Lien vers Pubmed [PMID] – 11325983
J. Clin. Microbiol. 2001 May;39(5):1738-45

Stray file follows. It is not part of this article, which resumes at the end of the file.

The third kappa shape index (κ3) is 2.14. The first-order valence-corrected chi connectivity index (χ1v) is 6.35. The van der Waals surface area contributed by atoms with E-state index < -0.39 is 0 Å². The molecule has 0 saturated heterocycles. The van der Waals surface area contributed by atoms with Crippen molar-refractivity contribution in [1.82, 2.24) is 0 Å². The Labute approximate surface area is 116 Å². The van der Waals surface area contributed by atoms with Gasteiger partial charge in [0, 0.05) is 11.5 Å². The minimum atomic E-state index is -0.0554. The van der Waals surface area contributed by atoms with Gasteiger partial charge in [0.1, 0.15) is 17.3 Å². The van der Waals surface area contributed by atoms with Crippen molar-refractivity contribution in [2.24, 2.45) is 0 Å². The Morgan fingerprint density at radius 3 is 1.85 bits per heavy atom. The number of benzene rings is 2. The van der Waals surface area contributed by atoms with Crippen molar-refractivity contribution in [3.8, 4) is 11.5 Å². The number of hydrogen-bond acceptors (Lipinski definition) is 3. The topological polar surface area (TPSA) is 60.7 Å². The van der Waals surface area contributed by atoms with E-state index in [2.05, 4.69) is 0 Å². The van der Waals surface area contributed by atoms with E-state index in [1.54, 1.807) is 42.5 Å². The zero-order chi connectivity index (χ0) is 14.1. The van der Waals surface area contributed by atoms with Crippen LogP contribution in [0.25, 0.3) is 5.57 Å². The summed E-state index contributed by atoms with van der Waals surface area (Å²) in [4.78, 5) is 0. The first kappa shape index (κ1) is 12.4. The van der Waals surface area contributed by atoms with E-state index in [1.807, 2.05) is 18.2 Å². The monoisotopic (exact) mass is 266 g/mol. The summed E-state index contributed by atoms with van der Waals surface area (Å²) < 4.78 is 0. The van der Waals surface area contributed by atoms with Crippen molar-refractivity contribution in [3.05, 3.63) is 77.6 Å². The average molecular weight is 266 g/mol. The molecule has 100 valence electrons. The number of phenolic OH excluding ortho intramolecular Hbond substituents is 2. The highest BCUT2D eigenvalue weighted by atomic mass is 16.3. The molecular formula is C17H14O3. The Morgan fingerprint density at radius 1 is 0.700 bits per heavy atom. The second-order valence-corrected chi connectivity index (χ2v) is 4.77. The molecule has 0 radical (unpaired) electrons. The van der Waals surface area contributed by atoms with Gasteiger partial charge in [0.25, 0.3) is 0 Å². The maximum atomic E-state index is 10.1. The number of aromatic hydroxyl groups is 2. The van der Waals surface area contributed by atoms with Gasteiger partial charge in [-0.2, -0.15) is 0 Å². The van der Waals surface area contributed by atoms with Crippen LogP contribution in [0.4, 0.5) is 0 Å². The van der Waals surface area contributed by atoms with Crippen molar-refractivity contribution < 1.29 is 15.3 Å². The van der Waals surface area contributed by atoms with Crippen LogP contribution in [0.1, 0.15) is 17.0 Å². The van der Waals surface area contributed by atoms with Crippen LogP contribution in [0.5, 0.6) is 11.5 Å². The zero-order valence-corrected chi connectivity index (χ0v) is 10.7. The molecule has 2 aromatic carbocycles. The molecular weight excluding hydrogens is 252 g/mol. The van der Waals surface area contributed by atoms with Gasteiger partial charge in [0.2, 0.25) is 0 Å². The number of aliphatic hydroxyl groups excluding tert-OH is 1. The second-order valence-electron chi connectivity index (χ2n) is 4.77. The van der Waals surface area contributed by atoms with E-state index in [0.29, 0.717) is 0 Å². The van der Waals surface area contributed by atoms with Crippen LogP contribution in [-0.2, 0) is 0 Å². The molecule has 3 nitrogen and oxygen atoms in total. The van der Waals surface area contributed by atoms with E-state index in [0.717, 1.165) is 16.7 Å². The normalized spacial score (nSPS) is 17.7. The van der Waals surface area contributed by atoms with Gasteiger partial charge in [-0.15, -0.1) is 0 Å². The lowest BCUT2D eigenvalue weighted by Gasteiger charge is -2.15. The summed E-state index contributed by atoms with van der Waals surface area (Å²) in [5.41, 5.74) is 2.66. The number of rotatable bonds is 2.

Operons of the afa family are expressed by pathogenic Escherichia coli strains associated with intestinal and extraintestinal infections in humans and animals. The recently demonstrated heterogeneity of these operons (L. Lalioui, M. Jouve, P. Gounon, and C. Le Bouguénec, Infect. Immun. 67:5048-5059, 1999) was used to develop a new PCR assay for detecting all the operons of the afa family with a single genetic tool. This PCR approach was validated by investigating three collections of human E. coli isolates originating from the stools of infants with diarrhea (88 strains), the urine of patients with pyelonephritis (97 strains), and the blood of cancer patients (115 strains). The results obtained with this single test and those previously obtained with several PCR assays were closely correlated. The AfaE adhesins encoded by the afa operons are variable, particularly with respect to the primary sequence encoded by the afaE gene. The receptor binding specificities have not been determined for all of these adhesins; some recognize the Dr blood group antigen (Afa/Dr(+) adhesins) on the human decay-accelerating factor (DAF) as a receptor, and others (Afa/Dr(-) adhesins) do not. Thus, the afa operons detected in this study were characterized by subtyping the afaE gene using specific PCRs. In addition, the DAF-binding capacities of as-yet-uncharacterized AfaE adhesins were tested by various cellular approaches. The afaE8 subtype (Afa/Dr(-) adhesin) was found to predominate in afa-positive isolates from sepsis patients (75%); it was frequent in afa-positive pyelonephritis E. coli (55.5%) and absent from diarrhea-associated strains. In contrast, Afa/Dr(+) strains (regardless of the afaE subtype) were associated with both diarrhea (100%) and extraintestinal infections (44 and 25% in afa-positive pyelonephritis and sepsis strains, respectively). These data suggest that there is an association between the subtype of AfaE adhesin and the physiological site of the infection caused by afa-positive strains.